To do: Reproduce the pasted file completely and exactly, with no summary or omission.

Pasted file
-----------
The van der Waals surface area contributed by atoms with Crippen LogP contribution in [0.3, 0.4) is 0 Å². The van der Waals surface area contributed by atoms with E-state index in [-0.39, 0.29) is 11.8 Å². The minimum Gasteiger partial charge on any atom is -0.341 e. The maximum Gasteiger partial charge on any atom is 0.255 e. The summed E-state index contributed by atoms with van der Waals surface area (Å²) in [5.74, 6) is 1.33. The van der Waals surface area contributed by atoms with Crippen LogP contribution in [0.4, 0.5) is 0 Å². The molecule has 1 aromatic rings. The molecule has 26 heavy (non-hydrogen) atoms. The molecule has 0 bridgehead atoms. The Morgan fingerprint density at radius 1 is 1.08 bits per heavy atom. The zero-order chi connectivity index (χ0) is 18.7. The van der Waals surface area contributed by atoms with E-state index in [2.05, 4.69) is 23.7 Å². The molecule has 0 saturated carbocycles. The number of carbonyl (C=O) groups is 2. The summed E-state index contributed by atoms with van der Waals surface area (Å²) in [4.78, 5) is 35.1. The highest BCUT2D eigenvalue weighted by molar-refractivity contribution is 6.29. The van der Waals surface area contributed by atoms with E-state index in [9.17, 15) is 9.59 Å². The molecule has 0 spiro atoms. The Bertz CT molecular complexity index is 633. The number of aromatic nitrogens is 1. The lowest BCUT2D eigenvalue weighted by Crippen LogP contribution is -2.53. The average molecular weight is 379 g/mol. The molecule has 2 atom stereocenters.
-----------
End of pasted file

The van der Waals surface area contributed by atoms with Crippen LogP contribution in [0.3, 0.4) is 0 Å². The van der Waals surface area contributed by atoms with E-state index in [-0.39, 0.29) is 11.8 Å². The minimum Gasteiger partial charge on any atom is -0.341 e. The maximum Gasteiger partial charge on any atom is 0.255 e. The summed E-state index contributed by atoms with van der Waals surface area (Å²) in [5.74, 6) is 1.33. The van der Waals surface area contributed by atoms with Crippen LogP contribution in [0.4, 0.5) is 0 Å². The molecule has 1 aromatic rings. The molecule has 26 heavy (non-hydrogen) atoms. The molecule has 0 bridgehead atoms. The Morgan fingerprint density at radius 1 is 1.08 bits per heavy atom. The zero-order chi connectivity index (χ0) is 18.7. The van der Waals surface area contributed by atoms with E-state index in [2.05, 4.69) is 23.7 Å². The molecule has 0 saturated carbocycles. The number of carbonyl (C=O) groups is 2. The summed E-state index contributed by atoms with van der Waals surface area (Å²) in [4.78, 5) is 35.1. The highest BCUT2D eigenvalue weighted by molar-refractivity contribution is 6.29. The van der Waals surface area contributed by atoms with E-state index in [9.17, 15) is 9.59 Å². The molecule has 0 spiro atoms. The Bertz CT molecular complexity index is 633. The number of aromatic nitrogens is 1. The lowest BCUT2D eigenvalue weighted by Crippen LogP contribution is -2.53. The average molecular weight is 379 g/mol. The molecule has 2 atom stereocenters.